Geographic sales territories play a part in the amount of annual sales an AD can expect to generate (its is also incumbent upon the CRO to make investments in the right territories).  Below is a list of the top NIH funded states - biotech venture capital funding looks similar.  Clearly the opportunity to generate significant cash is better in California and Boston than Ohio and Illinois (or other states not listed).  CROs should set AD sales targets based upon detailed account plans including potential pipelines and reasonable win rates.  Saturating a territory with too many ADs can also limit opportunities.  Each territory is unique which is why a detailed territory analysis/account plan can help increase the odds of a successful year (for both the AD and CRO).

 

 

Conversely, poor performance in a territory such as California or Massachusetts could be devastating.  Odds are if you aren't posting strong sales figures in key geographic markets, your business is likely losing overall market share.  The Harvard Business Review has a good article (from 1975) on the impact of losing market share - needless to say it isn't good.  Companies with declining market share tend to have less market power, a lower return on investment and less economies of scale.  Providing adequate time for an AD to grow into their role is important, but employers would be wise to make sure ADs are displaying the tendencies that project future success.  A poor performing AD can have a huge negative impact on a business as well.  The entire organization can be adversely impacting by an ineffective AD.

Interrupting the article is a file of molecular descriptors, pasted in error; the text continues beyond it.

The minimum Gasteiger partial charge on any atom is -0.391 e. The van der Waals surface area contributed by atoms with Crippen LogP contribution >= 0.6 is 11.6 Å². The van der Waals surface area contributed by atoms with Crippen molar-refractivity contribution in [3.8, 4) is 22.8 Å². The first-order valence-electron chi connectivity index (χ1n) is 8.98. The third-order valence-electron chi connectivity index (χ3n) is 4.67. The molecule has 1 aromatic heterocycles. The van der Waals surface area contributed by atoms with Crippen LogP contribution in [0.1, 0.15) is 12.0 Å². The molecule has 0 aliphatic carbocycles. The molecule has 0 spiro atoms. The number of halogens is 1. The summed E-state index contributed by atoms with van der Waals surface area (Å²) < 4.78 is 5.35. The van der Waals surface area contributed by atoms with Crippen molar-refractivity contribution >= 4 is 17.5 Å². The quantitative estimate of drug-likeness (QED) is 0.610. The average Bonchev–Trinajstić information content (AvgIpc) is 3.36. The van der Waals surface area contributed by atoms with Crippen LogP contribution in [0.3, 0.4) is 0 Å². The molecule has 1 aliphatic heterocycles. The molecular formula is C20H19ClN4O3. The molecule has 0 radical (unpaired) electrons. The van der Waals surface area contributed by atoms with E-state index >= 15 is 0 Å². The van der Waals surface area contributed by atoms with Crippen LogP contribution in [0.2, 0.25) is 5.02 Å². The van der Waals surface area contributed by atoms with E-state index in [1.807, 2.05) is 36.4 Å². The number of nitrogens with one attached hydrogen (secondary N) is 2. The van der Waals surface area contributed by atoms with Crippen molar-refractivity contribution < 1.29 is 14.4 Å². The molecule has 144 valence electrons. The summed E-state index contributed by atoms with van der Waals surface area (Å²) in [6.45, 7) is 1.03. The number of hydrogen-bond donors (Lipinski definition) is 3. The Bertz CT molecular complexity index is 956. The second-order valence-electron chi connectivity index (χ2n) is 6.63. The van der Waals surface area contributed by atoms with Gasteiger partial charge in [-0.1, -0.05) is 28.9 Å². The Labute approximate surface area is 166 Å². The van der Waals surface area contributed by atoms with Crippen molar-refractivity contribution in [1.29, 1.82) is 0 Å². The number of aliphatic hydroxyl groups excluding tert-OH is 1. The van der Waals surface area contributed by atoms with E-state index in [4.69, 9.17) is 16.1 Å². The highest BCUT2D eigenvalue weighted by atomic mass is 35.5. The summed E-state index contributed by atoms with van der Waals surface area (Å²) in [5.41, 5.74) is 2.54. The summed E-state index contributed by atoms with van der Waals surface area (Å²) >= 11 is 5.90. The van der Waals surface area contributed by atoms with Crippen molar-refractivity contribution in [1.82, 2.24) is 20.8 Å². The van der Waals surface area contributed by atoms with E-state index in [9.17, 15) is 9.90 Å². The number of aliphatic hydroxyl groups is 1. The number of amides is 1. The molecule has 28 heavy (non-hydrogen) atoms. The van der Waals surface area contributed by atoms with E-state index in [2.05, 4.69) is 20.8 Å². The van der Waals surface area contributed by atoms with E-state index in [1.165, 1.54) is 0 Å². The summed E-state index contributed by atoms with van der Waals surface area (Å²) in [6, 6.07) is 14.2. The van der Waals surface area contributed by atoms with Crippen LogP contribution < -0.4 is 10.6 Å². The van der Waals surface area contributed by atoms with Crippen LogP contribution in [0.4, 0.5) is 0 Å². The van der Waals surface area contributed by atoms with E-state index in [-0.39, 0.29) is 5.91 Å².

Wrapping Up

 

Keep in mind that this article is simply a financial exercise - one should not use numbers alone to determine an ADs performance.  Qualitative factors must be taken into consideration.  I have have seen scenarios where an AD has gone from having the least sales to the most sales within a 12 month period.  Operational support, training, a little luck and the ADs perseverance and character all make a huge difference.  The numbers show that the right person with the right level of training and support can have a profound impact on a CRO.